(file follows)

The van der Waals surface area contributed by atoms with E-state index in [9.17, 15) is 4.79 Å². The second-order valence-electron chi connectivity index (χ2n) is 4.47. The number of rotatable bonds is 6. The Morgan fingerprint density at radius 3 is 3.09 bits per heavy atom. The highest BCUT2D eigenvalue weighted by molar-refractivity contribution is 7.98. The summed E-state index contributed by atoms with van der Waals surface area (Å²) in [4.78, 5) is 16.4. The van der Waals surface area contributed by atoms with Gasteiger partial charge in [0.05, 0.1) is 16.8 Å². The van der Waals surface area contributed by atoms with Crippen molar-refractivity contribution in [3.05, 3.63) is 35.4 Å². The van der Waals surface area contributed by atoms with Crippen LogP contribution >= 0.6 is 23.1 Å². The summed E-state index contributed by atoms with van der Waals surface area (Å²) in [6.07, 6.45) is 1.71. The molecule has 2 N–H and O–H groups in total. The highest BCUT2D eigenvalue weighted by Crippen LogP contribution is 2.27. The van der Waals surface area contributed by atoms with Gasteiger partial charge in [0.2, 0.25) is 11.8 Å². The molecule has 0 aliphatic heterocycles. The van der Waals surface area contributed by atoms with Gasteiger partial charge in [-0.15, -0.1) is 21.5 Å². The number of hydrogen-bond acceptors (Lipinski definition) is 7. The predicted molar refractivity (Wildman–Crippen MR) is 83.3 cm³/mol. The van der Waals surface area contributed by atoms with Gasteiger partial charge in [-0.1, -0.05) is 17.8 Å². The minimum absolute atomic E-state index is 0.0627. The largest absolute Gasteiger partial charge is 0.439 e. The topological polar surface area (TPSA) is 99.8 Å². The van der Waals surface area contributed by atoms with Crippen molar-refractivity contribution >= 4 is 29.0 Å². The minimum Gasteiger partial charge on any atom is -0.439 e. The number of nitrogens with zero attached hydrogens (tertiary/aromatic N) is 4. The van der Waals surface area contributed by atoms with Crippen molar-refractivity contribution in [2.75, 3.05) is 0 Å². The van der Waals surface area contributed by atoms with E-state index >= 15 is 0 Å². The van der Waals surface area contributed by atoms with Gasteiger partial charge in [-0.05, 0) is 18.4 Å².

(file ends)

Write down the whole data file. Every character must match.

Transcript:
The van der Waals surface area contributed by atoms with E-state index in [9.17, 15) is 4.79 Å². The second-order valence-electron chi connectivity index (χ2n) is 4.47. The number of rotatable bonds is 6. The Morgan fingerprint density at radius 3 is 3.09 bits per heavy atom. The highest BCUT2D eigenvalue weighted by molar-refractivity contribution is 7.98. The summed E-state index contributed by atoms with van der Waals surface area (Å²) in [4.78, 5) is 16.4. The van der Waals surface area contributed by atoms with Gasteiger partial charge in [0.05, 0.1) is 16.8 Å². The van der Waals surface area contributed by atoms with Crippen molar-refractivity contribution in [3.05, 3.63) is 35.4 Å². The van der Waals surface area contributed by atoms with Crippen LogP contribution >= 0.6 is 23.1 Å². The summed E-state index contributed by atoms with van der Waals surface area (Å²) in [6.07, 6.45) is 1.71. The molecule has 2 N–H and O–H groups in total. The highest BCUT2D eigenvalue weighted by Crippen LogP contribution is 2.27. The van der Waals surface area contributed by atoms with Gasteiger partial charge in [0.2, 0.25) is 11.8 Å². The molecule has 0 aliphatic heterocycles. The van der Waals surface area contributed by atoms with Gasteiger partial charge in [-0.15, -0.1) is 21.5 Å². The number of hydrogen-bond acceptors (Lipinski definition) is 7. The predicted molar refractivity (Wildman–Crippen MR) is 83.3 cm³/mol. The van der Waals surface area contributed by atoms with Gasteiger partial charge in [-0.1, -0.05) is 17.8 Å². The minimum absolute atomic E-state index is 0.0627. The largest absolute Gasteiger partial charge is 0.439 e. The topological polar surface area (TPSA) is 99.8 Å². The van der Waals surface area contributed by atoms with Crippen molar-refractivity contribution >= 4 is 29.0 Å². The minimum Gasteiger partial charge on any atom is -0.439 e. The number of nitrogens with zero attached hydrogens (tertiary/aromatic N) is 4. The van der Waals surface area contributed by atoms with Crippen molar-refractivity contribution in [2.75, 3.05) is 0 Å². The van der Waals surface area contributed by atoms with E-state index >= 15 is 0 Å². The van der Waals surface area contributed by atoms with Gasteiger partial charge in [-0.05, 0) is 18.4 Å².